Leonard SoulesExclusive to ESPN5 minutes of reading
South Africa’s Donald Rambadi may have won the French Open quad wheelchair doubles title with Andy Lapthorne, but due to lack of funds, Rambadi is still struggling ahead of Wimbledon.
Rambadi is one of two South African wheelchair tennis champions at Roland Garros Kodatso Montjane won the women’s wheelchair doubles with Yui Kamiji.
Both players spoke about the lack of funding from South Africa’s Ministry of Sports and lack of major sponsors. Rambadi has been forced to retire from competitions in the past due to faults with his second wheelchair.
In a big blow when a major sponsor of the local sport withdrew their funding before Covid, Rambadi told ESPN: „The airport company [ACSA]This is a company that really makes things happen in wheelchair tennis [withdrew support]. We had six matches in South Africa and now we are down to one.
„I knew it was going to affect us, especially because we didn’t have the right sponsors individually. In fact most wheelchair tennis players [relying on] Tennis South Africa should do most of the things for us.
„When we were told that everyone should stand with us, we knew it was going to be very difficult because in South Africa, it’s very difficult to get individual sponsors.”
Montjean, who is eyeing her first Wimbledon title in 2018, told ESPN last month: „I hope all of this inspires change. I want to see a difference. That’s why I’m connected to everyone in this sport. I’m doing it all in a very small way.
“I had everything here [in Paris] It was my company that went out and got two sponsors. I still don’t have everything a tennis player needs. It will break my heart if nothing changes.”
Despite the funding challenges, Rambadi, who sponsor Wilson’s equipment, is confident of joining the All England club this year.
„We celebrated [the French Open triumph]. That’s enough now. Get back to work,” he told ESPN.
Rambadi was able-bodied until the age of 12, but osteogenesis imperfecta, also known as a bone fracture disease, left him in a wheelchair. Having played football, South Africa’s most popular sport, he only took up tennis in his late teens.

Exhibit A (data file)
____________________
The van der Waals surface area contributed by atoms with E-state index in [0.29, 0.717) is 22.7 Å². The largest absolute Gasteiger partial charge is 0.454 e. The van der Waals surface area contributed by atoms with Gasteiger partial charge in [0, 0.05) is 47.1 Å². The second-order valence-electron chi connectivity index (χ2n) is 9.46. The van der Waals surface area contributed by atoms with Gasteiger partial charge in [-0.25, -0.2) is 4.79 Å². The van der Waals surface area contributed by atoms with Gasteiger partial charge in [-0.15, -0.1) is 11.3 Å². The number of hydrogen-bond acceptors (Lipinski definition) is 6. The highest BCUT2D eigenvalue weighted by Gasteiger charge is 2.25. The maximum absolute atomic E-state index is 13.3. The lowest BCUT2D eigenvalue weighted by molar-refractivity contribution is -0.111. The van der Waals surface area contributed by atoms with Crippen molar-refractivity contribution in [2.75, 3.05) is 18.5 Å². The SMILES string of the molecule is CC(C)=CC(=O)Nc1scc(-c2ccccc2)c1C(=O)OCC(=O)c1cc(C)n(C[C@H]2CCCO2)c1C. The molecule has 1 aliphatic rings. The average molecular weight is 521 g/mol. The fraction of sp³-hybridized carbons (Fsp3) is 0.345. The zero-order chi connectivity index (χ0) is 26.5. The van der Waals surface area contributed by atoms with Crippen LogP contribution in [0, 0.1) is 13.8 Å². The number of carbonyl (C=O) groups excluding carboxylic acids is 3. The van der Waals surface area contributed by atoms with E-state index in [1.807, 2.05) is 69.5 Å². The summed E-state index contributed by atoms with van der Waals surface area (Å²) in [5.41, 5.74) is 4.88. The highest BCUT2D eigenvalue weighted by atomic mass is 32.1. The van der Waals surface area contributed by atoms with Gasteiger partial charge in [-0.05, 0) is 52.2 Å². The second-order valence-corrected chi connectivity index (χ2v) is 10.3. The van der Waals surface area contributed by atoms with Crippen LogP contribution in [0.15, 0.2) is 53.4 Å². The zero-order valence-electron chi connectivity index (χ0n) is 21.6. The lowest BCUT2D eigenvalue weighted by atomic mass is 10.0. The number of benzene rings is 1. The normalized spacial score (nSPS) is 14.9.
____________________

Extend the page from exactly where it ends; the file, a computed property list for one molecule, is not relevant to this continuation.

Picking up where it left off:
“I started playing tennis late [in] 2009 and I was studying at Letaba Special School, located in Tzaneen, Limpopo. I never saw myself playing tennis. I always thought it was a white man’s game. That was the mindset I had,” recalls Rambadi.
„The day I started playing tennis I was bored, so I thought: 'I’ll go and try it.’ When I started playing, I was told that I had a talent. From there, my teachers watched me practice. Going forward, I fell in love with it.
The rules of wheelchair tennis are mostly the same as able-bodied tennis, with the only major difference in the rules being that the ball is allowed to bounce twice instead of once.
Initially competing in the main wheelchair tennis men’s draw, Rambadi was cleared to play quad wheelchair tennis in 2018.
Rambadi explained: “When you play in men [wheelchair tennis] Division, only then if you have disability in your legs, if you have many problems with your legs and your body [including your playing arm]You would be classified as a quad player.”
When he was classified as a quad, Rambadi knew immediately that he would become one of the best players in the world.
“The moment they classified me, I knew I was going to be big in this category,” he said.
“After we lost our sponsors, I knew it was going to be tough, but I also knew I wasn’t going to give up. [I was going to] Go out there and play and try to get into the top 10.
Rambadi and Montjean are united by their desire to inspire the next generation of black South Africans to play tennis.
„I didn’t like the way I was thinking as a kid – I didn’t like the things I thought, tennis was a white sport and all that. Now that I’m a Grand Slam champion, I have to change the way. The aim is for young kids to think at home,” Rambadi said.
„In this world, [I want them] See that nothing is impossible. See it, follow it and work hard – no matter who you are, nothing is impossible for all people.”
„Całkowity introwertyk. Nieprzejednany specjalista od sieci. Przyjazny fanatyk bekonu. Student ekstremalnych. Miłośnik piwa. Organizator.”